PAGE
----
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The Legacy of Ludwig Bemelmans

By Adrienne Rivera. Apr 27, 2016. 9:00 AM.

Topics: Legendary Illustrators, Children's Books

For many small children outside of Europe, their first ideas of Paris come from a children's book, and for them, the heart of the city is a vine-covered old house full of little girls in yellow dresses, the smallest and most important being Madeline. The man behind the first seven Madeline books (the series has since been picked up by his grandson) was Ludwig Bemelmans. Though he published over forty-six books in his lifetime and posthumously, it is for Madeline that he is most fondly remembered.

     
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Robert Sabuda and the Art of Pop-Up Books

By Connie Diamond. Mar 8, 2016. 9:00 AM.

Topics: Legendary Illustrators, Children's Books

Nothing holds so little interest and yet so much possibility as a blank piece of paper. It is a canvas for the written word, to be sure, but in its original state, it lacks dimension, texture and movement. With a few simple folds, however, it can be transformed. It can become an airplane and soar, taking one’s imagination with it. Accomplishing even this rudimentary task requires that one respect the limitations of the material and simultaneously coax out its potential.  Pop-up book artist Robert Sabuda is a master at doing just that.  

     
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A Brief Introduction to Howard Pyle

By Andrea Diamond. Mar 5, 2016. 9:00 AM.

Topics: Legendary Illustrators

 As a college student, I have once again found myself reacting to illustrations with the same partiality that I had as a child. In addition to cultivating strong academic habits and earning a degree, being at a University has challenged me in the lost art of doodling. Three-dimensional flowers curl their way around my history lecture notes, thriving on the lightly-shaded raindrops that pour down from the upper right hand corner of my loose–leaf paper. My work is mediocre at best, but it brings an element of zest to the notes that cling to the page in flat obedience.

If an unprofessional flower sketch can bring beauty to a History notebook, imagine the power of intricate illustrations tucked into well-written books: lifelike depictions of heroes and villains dancing across the pages of stories written throughout history, where words and pictures come together to create a different world in which readers can dwell for hours on end. One such uniquely talented illustrator is Howard Pyle.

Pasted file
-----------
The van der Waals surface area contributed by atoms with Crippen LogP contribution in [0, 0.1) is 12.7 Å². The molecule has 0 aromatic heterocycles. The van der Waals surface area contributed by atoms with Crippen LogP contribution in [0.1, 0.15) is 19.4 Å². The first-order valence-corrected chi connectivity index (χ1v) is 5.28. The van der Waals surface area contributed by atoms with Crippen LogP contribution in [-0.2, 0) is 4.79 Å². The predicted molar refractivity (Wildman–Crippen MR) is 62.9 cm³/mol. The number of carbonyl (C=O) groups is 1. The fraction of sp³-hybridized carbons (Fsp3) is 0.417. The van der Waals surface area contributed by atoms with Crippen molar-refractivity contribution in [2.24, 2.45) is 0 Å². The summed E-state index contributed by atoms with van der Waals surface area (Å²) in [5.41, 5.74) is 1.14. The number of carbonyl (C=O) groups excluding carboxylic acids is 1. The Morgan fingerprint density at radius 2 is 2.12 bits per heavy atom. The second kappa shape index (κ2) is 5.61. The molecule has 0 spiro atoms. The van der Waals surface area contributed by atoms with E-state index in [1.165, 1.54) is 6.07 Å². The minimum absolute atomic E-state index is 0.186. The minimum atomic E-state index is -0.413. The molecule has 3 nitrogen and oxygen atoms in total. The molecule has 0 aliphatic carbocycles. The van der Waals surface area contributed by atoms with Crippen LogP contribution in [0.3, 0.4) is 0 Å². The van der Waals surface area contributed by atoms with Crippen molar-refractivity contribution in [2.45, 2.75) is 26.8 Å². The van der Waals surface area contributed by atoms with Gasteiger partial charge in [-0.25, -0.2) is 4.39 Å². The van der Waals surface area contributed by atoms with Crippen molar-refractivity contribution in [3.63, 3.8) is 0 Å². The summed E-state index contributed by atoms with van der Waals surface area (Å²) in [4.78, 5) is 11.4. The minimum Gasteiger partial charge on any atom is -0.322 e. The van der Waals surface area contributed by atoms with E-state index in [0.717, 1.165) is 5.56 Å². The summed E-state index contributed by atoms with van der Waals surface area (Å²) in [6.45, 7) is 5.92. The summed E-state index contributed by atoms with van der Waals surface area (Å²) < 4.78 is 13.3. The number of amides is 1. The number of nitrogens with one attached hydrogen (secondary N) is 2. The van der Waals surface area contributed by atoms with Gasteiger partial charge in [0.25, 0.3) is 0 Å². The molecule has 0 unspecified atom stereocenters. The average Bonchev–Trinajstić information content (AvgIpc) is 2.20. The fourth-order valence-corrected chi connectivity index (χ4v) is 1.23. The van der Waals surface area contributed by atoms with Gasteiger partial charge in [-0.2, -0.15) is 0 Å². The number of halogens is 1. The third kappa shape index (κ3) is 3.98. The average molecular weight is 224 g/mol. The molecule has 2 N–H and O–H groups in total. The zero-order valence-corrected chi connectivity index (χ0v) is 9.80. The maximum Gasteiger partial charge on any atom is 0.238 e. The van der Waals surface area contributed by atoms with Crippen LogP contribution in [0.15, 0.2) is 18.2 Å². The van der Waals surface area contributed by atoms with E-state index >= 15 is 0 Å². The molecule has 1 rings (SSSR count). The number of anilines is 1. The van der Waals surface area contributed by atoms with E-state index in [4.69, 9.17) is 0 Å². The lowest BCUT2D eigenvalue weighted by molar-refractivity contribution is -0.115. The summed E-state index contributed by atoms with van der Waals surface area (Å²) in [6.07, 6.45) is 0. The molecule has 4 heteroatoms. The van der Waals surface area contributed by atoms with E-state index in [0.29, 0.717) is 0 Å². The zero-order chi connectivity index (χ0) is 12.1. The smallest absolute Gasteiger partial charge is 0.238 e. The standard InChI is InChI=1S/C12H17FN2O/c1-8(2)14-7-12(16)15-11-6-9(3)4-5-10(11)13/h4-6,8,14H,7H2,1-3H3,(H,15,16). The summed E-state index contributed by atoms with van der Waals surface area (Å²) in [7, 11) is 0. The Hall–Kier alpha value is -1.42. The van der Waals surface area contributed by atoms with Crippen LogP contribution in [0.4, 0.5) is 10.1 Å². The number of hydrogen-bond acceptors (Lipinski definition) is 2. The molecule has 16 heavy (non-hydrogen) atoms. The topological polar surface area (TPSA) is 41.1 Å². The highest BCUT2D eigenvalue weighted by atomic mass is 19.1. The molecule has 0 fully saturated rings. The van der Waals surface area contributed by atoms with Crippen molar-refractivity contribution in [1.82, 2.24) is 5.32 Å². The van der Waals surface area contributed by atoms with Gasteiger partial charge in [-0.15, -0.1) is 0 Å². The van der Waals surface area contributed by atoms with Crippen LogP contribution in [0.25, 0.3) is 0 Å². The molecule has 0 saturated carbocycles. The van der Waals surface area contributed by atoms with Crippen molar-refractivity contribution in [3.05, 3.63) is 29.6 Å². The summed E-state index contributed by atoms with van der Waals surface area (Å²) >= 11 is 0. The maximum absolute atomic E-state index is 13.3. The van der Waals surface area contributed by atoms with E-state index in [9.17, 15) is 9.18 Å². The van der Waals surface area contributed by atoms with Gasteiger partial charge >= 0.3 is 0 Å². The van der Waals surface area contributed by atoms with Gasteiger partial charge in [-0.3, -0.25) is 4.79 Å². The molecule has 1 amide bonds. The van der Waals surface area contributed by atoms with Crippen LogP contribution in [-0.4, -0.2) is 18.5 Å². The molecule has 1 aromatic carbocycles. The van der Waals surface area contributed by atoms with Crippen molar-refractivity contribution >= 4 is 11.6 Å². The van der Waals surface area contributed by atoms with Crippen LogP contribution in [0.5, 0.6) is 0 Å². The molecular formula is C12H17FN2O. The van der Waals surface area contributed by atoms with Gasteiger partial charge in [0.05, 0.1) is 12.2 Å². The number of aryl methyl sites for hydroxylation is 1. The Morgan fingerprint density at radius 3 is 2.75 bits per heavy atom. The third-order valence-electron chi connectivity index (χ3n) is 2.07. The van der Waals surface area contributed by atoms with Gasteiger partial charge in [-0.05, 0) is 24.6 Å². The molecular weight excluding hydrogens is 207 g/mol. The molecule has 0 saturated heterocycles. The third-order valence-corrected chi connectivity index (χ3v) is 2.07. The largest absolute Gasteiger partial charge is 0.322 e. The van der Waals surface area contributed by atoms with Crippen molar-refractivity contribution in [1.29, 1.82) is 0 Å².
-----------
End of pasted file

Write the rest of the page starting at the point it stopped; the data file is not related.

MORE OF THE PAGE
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Sir John Tenniel: Illustrator of Alice's Adventures in Wonderland

By Connie Diamond. Feb 28, 2016. 9:00 AM.

Topics: Legendary Illustrators

Those of us who love books tend to do so on many different levels. We love how they look and want to be surrounded by them—their spines neatly lined up on bookshelves or spiral stacked next to our favorite chair. We love how they feel—the leather-covered or dust-jacketed weight of them in our hands. We love how they sound—the crack of the binding and the rustling as we turn the first pages. But mostly, we love the experience of being transported by them.

     
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Collecting Graphic Novels

By Audrey Golden. Feb 27, 2016. 9:00 AM.

Topics: Legendary Illustrators, Book Collecting, Literature

Graphic novels haven’t always held an esteemed spot on collectors’ shelves. While earlier incarnations of the graphic novel (i.e., comic books) have indeed been objects heavily and preciously collected, the rise of the graphic novel is assumed to be, for many readers, a relatively new phenomenon. Yet many graphic novels (and other works by their authors) are quite collectible. If you’re thinking about starting a new type of collection, delving into the history of this genre might be for you.

     
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About this blog

How can I identify a first edition? Where do I learn about caring for books? How should I start collecting? Hear from librarians about amazing collections, learn about historic bindings or printing techniques, get to know other collectors. Whether you are just starting or looking for expert advice, chances are, you'll find something of interest on blogis librorum.